Itineraries - Projects


by Paola Vitolo

Archaeologists and Art Historians have to face with the profound transformation of cities, sites and landscape undergone over the centuries, and with the dispersion, reuse and destruction of works of art. Urban expansion, natural disasters, modern warfare, restoration, the reconstruction of innumerable buildings and modern repurposing have in many cases deeply changed our ability to identify and understand the cultural legacy of the past and the visual and symbolic role of these monuments, their decoration, and their relations with the urban and natural environment.

Historical images (prints, paintings, drawings, maps, photographs…) made by scholars, artists and travellers over the time can enable scholars and the general public to recover the appearance of landscapes and cities, and of individual monuments prior to radical renovations or destructions, serving the interests of research and teaching at all levels. In recent years the use of such material has become more and more ingrained in  the methodological approach to the study of the past, as many of these  collections have been published or digitalised and made available on the web, thanks to the great effort of universities, museums and cultural institutions.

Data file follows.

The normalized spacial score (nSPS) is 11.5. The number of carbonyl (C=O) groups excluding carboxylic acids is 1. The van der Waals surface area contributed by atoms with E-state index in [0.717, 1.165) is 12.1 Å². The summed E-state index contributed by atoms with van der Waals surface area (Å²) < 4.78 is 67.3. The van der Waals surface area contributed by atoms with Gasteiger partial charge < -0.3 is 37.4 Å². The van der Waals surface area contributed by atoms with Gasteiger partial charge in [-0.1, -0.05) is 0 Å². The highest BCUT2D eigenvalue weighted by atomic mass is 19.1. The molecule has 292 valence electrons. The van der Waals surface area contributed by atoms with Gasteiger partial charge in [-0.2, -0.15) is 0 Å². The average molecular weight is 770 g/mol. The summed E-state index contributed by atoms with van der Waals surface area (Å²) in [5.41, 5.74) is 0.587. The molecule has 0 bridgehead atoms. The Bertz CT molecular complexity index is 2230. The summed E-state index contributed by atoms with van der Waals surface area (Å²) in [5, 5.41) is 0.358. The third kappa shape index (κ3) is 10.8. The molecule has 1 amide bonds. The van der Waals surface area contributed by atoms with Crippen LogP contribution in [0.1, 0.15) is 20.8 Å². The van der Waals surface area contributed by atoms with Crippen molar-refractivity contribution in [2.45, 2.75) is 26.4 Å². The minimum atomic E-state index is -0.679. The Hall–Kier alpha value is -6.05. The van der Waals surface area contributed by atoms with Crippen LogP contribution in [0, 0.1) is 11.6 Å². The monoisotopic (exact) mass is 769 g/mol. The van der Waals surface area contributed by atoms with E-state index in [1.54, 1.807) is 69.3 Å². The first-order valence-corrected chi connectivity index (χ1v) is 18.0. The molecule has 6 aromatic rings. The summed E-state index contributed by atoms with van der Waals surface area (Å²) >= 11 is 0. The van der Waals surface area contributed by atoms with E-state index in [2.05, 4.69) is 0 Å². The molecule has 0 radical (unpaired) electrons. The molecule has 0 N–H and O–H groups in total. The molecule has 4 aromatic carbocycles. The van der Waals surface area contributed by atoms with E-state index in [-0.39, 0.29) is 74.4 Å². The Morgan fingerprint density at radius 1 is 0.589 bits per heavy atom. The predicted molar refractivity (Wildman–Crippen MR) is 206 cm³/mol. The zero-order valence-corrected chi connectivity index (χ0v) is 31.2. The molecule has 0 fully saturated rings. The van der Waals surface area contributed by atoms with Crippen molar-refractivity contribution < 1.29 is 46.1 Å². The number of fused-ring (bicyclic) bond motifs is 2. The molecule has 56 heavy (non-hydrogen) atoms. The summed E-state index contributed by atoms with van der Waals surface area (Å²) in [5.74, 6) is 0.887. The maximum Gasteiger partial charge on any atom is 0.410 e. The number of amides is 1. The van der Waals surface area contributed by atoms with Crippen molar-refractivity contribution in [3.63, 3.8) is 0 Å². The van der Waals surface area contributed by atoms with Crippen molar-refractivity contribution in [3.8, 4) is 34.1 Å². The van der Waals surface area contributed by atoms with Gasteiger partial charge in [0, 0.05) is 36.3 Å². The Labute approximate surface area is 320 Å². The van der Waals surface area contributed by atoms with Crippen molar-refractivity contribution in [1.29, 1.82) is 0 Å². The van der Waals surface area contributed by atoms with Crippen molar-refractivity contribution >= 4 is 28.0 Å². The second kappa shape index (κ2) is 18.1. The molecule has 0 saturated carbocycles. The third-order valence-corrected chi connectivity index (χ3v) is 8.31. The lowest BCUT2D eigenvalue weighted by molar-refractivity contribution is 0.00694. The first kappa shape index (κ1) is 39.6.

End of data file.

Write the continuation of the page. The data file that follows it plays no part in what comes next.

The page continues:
The Kingdom of Sicily database project, directed by Caroline Bruzelius (Duke Universty, NC) and Paola Vitolo (University of Catania, Italy), collects historical images of Medieval monuments in South Italy (rougly 10th-15th centuries),  made by scholars, artists and travellers from the 15th to the 20th centuries. A systematic survey and critical cataloguing of this material, now dispersed in the archives, museums and libraries of Italy and Europe, will enable scholars and the public to recover the original appearance of landscapes, cities, and monuments. The database, which will be soon freely accessible on-line, collects not only what is already known to scholars from specialized studies, but also a large amount of new and unpublished material accessible in a cross-referenced index of sites, artists and collections.